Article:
Our TaylorMade M5 vs M6 irons test took place at the brand’s launch event at their HQ in Carlsbad, California.
We followed that up with some testing at Moor Allerton‘s impressive indoor studio using a Flightscope launch monitor.
We also had our SkyTrak launch monitor set up to check the numbers were stacking up as that’s the unit we use for most of our testing.
The TaylorMade M5 and M6 irons will replace the M3 and M4 irons respectively.
Both these models fall very much into the game-improvement category and are designed with distance and forgiveness in mind.
As with the M3 and M4, the former is the slightly sleeker model while the latter is quite chunky with stronger lofts and designed to go really, really far.
TaylorMade M5 vs M6 irons: First impressions
Irons of this nature are very much about visual technology. It’s a world away from the sleeker, players irons where often the key design consideration is to hide the technology.
Models like the M5 and M6 are designed to help people who perhaps need to add a bit of distance to their game.
But at the same time they are designed to give players confidence and help them believe the club is going to help if they don’t quite strike it out of the middle.
And technology stories obviously help brands market the product.
So the the M5 and M6 are very similar to the M3 and M4 – both are loaded with technology and have a focus on distance and forgiveness.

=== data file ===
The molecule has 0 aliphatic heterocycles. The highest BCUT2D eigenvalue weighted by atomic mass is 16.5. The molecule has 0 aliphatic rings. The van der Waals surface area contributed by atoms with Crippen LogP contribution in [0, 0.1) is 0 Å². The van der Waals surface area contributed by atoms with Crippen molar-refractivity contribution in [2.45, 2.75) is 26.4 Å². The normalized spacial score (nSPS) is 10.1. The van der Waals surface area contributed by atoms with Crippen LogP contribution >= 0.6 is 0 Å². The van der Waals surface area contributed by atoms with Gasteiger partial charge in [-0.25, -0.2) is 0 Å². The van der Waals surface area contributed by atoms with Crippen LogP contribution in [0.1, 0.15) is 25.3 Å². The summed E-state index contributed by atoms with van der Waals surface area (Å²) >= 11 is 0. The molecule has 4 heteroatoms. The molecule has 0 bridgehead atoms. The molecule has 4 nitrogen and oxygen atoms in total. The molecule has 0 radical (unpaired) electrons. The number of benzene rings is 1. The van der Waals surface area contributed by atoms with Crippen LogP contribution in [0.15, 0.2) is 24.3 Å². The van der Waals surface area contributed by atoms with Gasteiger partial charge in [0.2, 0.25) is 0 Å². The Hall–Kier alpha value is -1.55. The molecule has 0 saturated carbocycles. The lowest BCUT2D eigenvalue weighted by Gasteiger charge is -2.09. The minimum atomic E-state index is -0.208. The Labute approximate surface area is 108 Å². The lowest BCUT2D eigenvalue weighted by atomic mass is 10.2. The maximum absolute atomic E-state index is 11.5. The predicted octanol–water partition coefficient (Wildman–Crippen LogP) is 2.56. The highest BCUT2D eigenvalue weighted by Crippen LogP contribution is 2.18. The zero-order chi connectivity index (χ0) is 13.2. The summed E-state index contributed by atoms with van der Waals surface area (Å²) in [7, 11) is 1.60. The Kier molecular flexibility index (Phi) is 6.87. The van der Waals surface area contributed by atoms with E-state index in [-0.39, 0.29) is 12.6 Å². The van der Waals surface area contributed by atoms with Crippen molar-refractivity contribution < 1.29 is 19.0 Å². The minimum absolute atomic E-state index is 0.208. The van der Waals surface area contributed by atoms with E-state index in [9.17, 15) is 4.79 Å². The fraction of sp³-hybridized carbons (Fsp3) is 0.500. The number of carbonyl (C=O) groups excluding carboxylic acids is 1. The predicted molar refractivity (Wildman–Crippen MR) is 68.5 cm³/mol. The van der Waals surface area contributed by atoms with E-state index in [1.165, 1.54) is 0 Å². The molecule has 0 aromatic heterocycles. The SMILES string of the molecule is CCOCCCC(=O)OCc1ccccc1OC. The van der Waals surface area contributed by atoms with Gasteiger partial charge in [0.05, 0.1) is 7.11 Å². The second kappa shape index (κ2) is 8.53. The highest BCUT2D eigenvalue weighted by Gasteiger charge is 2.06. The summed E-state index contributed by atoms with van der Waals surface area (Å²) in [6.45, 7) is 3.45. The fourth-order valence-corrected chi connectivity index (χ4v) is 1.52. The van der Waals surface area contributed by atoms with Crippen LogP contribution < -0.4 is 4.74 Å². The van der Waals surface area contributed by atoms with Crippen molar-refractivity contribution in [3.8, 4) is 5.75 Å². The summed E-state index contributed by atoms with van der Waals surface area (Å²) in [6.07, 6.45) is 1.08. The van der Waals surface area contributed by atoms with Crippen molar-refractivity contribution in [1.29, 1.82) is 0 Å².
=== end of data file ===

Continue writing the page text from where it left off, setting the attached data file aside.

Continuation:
The M5 is slightly sleeker than the M6 but still falls into the ‘helpful distance iron’ category.
People get quite confused about the TaylorMade irons line-up but I’ll run through them from smallest to largest to clear it up.
I’d normally expect the M5 and M6 to take up the bulk of TaylorMade’s iron sales but the P790 has been phenomenal success.
I think when consumers are faced with the choice between M5 and P790 it’s going to be a tough call not to opt for the latter because they look and perform so good.
TaylorMade M5 vs M6 irons: The technology
So what’s new in the M5 and M6 irons?
Well, we have got much of the technology from the M3 and M4 with things like an ultra-thin face, speed pocket, fluted hosel.
But TaylorMade have added something completely new called a Speed Bridge which features in both models.
TaylorMade say this bridge which runs down the cavity from the topline to the sole of the club adds stability.
It supports the topline and upper face area at the exact location that vibrates at impact.
They say the speed bridge has allowed them to make the speed pocket even more flexible for faster ball speed across the face.
So the overall end result is a better sound and feel with added distance. TaylorMade’s senior manager of product creation Matt Bovee had this to say:
At TaylorMade, we have always strived to push the performance envelope to give players maximum distance and forgiveness in our game improvement irons.
Our new Speed Bridge technology allows us to do exactly that while improving sound and feel at the same time. Distance has never felt as good as it does with the M5 and M6 irons.
Enough about the technology, how do these bad boys perform? Find out on the next page…